I listen to this album when I work inside people’s homes. Say that because it has a timelessness and even a cleanness, in terms of material that doesn’t offend with vulgarity. Anyway, great album for its artistic merit.
“All art is magic,” Raymond Chandler once wrote. But not all magic is art. Sometimes, it’s a matter of trite card tricks, petty illusions, and fast twitch graft. But when the legerdemain of the unreal combines with the tangible and heartfelt, it can lift a veil that allows you to see the esoteric beauty and profound mystery of life.
This amalgam of art and magic looms at the spiritual core of L’Orange’s The Ordinary Man—a record vaguely reminiscent of RJD2’s Deadringer if it actually contained the power to reanimate the dead. It asserts L’Orange in a league with instrumental hip-hop legends like the aforementioned Ohio great, DJ Shadow, Wax Tailor, Blockhead, and the Avalanches. Yet it’s a singularly necromantic work that could only come from the Nashville-by-way-of-North Carolina producer.
On his third album, L’Orange builds upon his previous catalogue’s cinematic film noir and cabaret jazz fixations, but adds a thematic focus, whimsy, and feverish urgency. It arrives after a tumultuous two-year saga in which a series of tumors grew in L’Orange’s right ear, which eventually led to almost total deafness on that side. Surgeries left him off-balance and dizzy. A natural fear gripped him, causing self-doubt about whether he’d regain the totality of his gift. But as it does quite often, turmoil spurred the producer to create his most poignant body of work.
Released on Mello Music Group, The Ordinary Man chronicles the narrative of a magician who discovered late in life that his peers weren’t actually pulling rabbits from hats. Crestfallen and disillusioned, he digs deeper to push his own show into uncharted territory, demonstrating ostensibly impossible feats for crowds too terrified to ask for the reveal.
As the audience gradually realizes that his practice of the dark arts isn’t fraudulent, people from all around the world flock to him. Unfortunately, this loyalty to what he was rather than what he did becomes patronizing and dull—engendering a bitterness and disenchantment that leads him to finally disappear in front of millions of stunned onlookers.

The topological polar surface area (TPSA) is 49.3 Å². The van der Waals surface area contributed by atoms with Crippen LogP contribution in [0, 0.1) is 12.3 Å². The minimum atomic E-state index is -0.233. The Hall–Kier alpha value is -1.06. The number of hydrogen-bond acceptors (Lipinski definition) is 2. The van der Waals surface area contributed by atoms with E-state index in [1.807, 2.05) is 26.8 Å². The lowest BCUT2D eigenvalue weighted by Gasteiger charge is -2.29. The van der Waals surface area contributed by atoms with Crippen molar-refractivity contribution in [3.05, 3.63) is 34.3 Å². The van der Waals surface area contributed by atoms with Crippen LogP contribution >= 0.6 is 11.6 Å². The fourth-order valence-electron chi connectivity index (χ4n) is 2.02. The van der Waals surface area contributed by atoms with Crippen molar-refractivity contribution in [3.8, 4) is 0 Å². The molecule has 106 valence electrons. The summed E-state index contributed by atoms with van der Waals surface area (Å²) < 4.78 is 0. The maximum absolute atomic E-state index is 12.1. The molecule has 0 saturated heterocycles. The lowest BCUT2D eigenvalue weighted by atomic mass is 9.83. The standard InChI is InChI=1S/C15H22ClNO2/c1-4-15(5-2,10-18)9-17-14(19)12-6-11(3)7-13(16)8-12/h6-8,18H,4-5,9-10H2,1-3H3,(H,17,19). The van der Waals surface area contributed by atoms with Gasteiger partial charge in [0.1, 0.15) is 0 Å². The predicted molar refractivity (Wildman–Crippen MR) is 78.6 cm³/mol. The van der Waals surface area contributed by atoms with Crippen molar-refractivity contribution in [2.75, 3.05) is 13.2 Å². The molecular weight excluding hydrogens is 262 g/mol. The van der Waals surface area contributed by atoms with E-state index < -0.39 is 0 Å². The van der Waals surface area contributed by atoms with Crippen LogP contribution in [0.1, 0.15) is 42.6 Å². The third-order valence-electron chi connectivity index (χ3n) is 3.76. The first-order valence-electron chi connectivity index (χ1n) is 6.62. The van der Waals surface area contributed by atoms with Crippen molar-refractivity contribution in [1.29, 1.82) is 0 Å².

Following L’Orange’s previous full-length opuses with Kool Keith, Mr. Lif and Jeremiah Jae, this show finds a cast of guest stars that includes Del the Funkee Homosapien, Blu, Elzhi, The Koreatown Oddity, and Chuwee. The solo sorcery amounts to a work of orphic shadowy power. Interstitial clips describe the magician’s large bulging eyes, high domed forehead and thin slit of a mouth; houses that have seen too many strange happenings, messages trickling through from other dimensions, grotesque monsters with five legs and six years. Samples are chopped like friendly spirits, blending and elegantly haunting the guest rappers.
Behind the boards, L’Orange shows a master’s precision, playing with pace and tempo, telling a fully- fleshed out narrative with few words. This is The Sorcerer’s Apprentice but far more soulful. If Harry Houdini was a hip-hop head this is what he’d bump. It’s mournful blues with pianos that sparkle like a Tiffany Lamp—smooth as a pickpocket stealing a wallet.
Tune in for archaic old-time glamour interspersed with insight into the timeless oracular mystery at the center of our existence. You spy bizarre astrological charts and hear acts of levitation. This is the Aleister Crowley material: stuff that defies explanation, what Ripley went looking for. Harry Potter meeting the hellhound on your trail. Nothing ordinary about it.
released October 27, 2017
All Songs Produced by L’Orange
Mixed by Seiji Inouye
Mastered by Joe Hutchinson
Additional Instrumentation & Upright Bass by Paul Defiglia
Scratches by DJ Noumenon
Art by Jonathan Guggenheim
Graphic Design by Austin Hart
Additional Art by Drew Tetz
Executive Produced by Michael Tolle
Special Thanks to Leah Lawson, John Moore, Jeremy Scott, Chris Atkinson, Barrett Share, Domino, Michael Tolle, Karin Cox, Rachel Cox, Keith Cox, Bob Hartsook, Mark Cox, Zach Kashkett, Alex Thompson, Jason DeMarco, Jonathan Guggenheim, Drew Tetz, Seiji Inouye, Joe Hutchinson, Jansen Gibson, Mic Fox & Paul Defiglia
supported by 119 fans who also own “The Ordinary Man”
A lot to digest but it's all lean and delicious. Grade A beats and delivery. Stand outs are Breezeway Ritual, My Auntie's Building, and Brick Body Complex. Obviously the later is inspiration for the album art, both compliment each other so much and set the tone for the set. Another record I'm happy to have taken a random chance on, Robert Writhe
supported by 114 fans who also own “The Ordinary Man”
As soon as I heard the song Like Really I just had to buy the album. Then I finished listening to all the songs, and knew I made a good choice. Oddisee is one of the best hip hop artists on bandcamp. Devin Anderson
supported by 94 fans who also own “The Ordinary Man”
Not just another beat tape. Everything on this album has the gravity of an anthem. The album tells the story of a day, and is pretty good evidence that instrumentals CAN tell a story. Really highly recommended. Mohan Thomas